Endpoint Vulnerability

Microsoft: Encryption Key Negotiation of Bluetooth Vulnerability

Description

Executive Summary

Microsoft is aware of the Bluetooth BR/EDR (basic rate/enhanced data rate, known as "Bluetooth Classic") key negotiation vulnerability that exists at the hardware specification level of any BR/EDR Bluetooth device. An attacker could potentially be able to negotiate the offered key length down to 1 byte of entropy, from a maximum of 16 bytes. To exploit this vulnerability, an attacker would need specialized hardware and would be limited by the range of the Bluetooth devices in use. Using this specialized equipment, they would need to be close enough to communicate and interfere with the legitimate transmissions being made wirelessly. CERT/CC has issued CVE-2019-9506 and VU#918987 for this tampering vulnerability, which has a CVSS score of 9.3. To address the vulnerability Microsoft has released a software update that enforces a default 7-octet minimum key length to ensure that the key negotiation does not trivialize the encryption. This functionality is disabled by default when the update is installed. Customers must enable this functionality by setting a specific flag in the registry. When the flag is set, Windows software will read the encryption key size and reject the Bluetooth connection if it does not meet the defined minimum key size. If your particular Bluetooth device or the Bluetooth radio in your Windows device, or the driver for that Bluetooth radio does not support the longer key length, this update could block connections with that device when the registry key EnableMinimumEncryptionKeySize is set to a value of 1. Users who have issues connecting their Bluetooth devices after installing and enabling this functionality should check to see if their manufacturer is providing additional guidance on updates and mitigations. To enable this enforcement feature by using Registry Editor, follow these steps: Note Using Registry Editor incorrectly can cause serious problems that may require you to reinstall your operating system. Microsoft cannot guarantee that problems resulting from the incorrect use of Registry Editor can be solved. Use Registry Editor at your own risk. For information about how to edit the registry, view the "Changing Keys and Values" Help topic in Registry Editor (Regedit.exe) or view the "Add and Delete Information in the Registry" and "Edit Registry Data" Help topics in Regedt32.exe.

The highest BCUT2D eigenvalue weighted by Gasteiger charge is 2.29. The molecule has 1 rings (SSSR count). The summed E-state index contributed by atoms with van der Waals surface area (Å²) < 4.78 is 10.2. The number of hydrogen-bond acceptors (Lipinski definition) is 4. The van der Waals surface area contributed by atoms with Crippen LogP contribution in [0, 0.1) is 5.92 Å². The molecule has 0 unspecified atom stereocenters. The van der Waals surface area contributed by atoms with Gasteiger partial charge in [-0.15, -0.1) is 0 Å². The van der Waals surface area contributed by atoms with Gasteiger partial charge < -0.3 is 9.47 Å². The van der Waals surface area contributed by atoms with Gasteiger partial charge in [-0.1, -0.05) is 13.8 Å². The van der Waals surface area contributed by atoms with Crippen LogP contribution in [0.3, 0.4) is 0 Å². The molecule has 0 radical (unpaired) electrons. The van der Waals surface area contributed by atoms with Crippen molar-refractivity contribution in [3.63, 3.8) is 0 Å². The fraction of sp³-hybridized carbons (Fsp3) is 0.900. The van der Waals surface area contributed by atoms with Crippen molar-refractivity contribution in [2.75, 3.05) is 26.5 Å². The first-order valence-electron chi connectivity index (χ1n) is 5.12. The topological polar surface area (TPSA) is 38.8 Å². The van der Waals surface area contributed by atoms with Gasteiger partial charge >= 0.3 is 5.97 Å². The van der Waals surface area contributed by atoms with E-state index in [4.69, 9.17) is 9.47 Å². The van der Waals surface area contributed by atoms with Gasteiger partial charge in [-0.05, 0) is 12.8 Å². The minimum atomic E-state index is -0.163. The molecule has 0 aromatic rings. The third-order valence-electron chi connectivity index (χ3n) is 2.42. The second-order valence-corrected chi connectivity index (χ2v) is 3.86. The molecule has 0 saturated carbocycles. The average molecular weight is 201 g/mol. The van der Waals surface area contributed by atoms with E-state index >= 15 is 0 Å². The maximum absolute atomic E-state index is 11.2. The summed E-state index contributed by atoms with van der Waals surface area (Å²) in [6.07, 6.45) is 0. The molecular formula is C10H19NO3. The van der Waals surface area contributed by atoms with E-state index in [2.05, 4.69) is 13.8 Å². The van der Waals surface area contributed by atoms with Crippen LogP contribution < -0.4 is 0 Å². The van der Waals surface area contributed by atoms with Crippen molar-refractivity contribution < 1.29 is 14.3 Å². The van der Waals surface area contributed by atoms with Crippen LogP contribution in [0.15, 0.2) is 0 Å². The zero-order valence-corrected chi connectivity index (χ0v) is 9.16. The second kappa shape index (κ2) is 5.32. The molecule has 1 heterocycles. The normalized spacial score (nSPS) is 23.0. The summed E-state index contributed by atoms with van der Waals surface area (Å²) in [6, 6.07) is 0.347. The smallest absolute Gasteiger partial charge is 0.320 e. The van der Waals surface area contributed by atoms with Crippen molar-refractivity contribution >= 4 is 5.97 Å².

Click Start, click Run, type Regedit in the Open box, and then click OK. Locate and then click the following registry subkey: HKLM\System\CurrentControlSet\Policies\Hardware\Bluetooth On the Edit menu, click Modify to modify the EnableMinimumEncryptionKeySize registry entry. In the Value data box, type 1, and then click OK. This sets the "EnableMinimumEncryptionKeySize"=dword value to 00000001 Exit Registry Editor. Restart the computer.
You then need to reset your Bluetooth device as follows:
    On the device, go to the Bluetooth Settings. Turn off Bluetooth. Open the Device Manager and locate the Bluetooth Controller. Right-click on the Bluetooth Controller and select Disable device. After the device is disabled, right-click again and select Enable device.
Computers with incompatible Bluetooth controllers or devices may have to temporarily or permanently set EnableMinimumEncryptionKeySize = 0 until controllers, firmware or drivers can be updated or the device itself updated. Bluetooth connections on computers in this state will not be secure. To disable this enforcement feature:
    Click Start, click Run, type Regedit in the Open box, and then click OK. Locate and then click the following registry subkey: HKLM\System\CurrentControlSet\Policies\Hardware\Bluetooth On the Edit menu, click Modify to modify the EnableMinimumEncryptionKeySize registry entry. In the Value data box, type 1, and then click OK. This sets the "EnableMin

Affected Products

Windows RT 8.1,Windows Server, version 1903 (Server Core installation),Windows Server 2016,Windows Server, version 1803 (Server Core Installation),Windows Server 2012,Windows 8,Windows 7,Windows 10,Windows Server 2008,Windows Server 2019

References

CVE-2019-9506,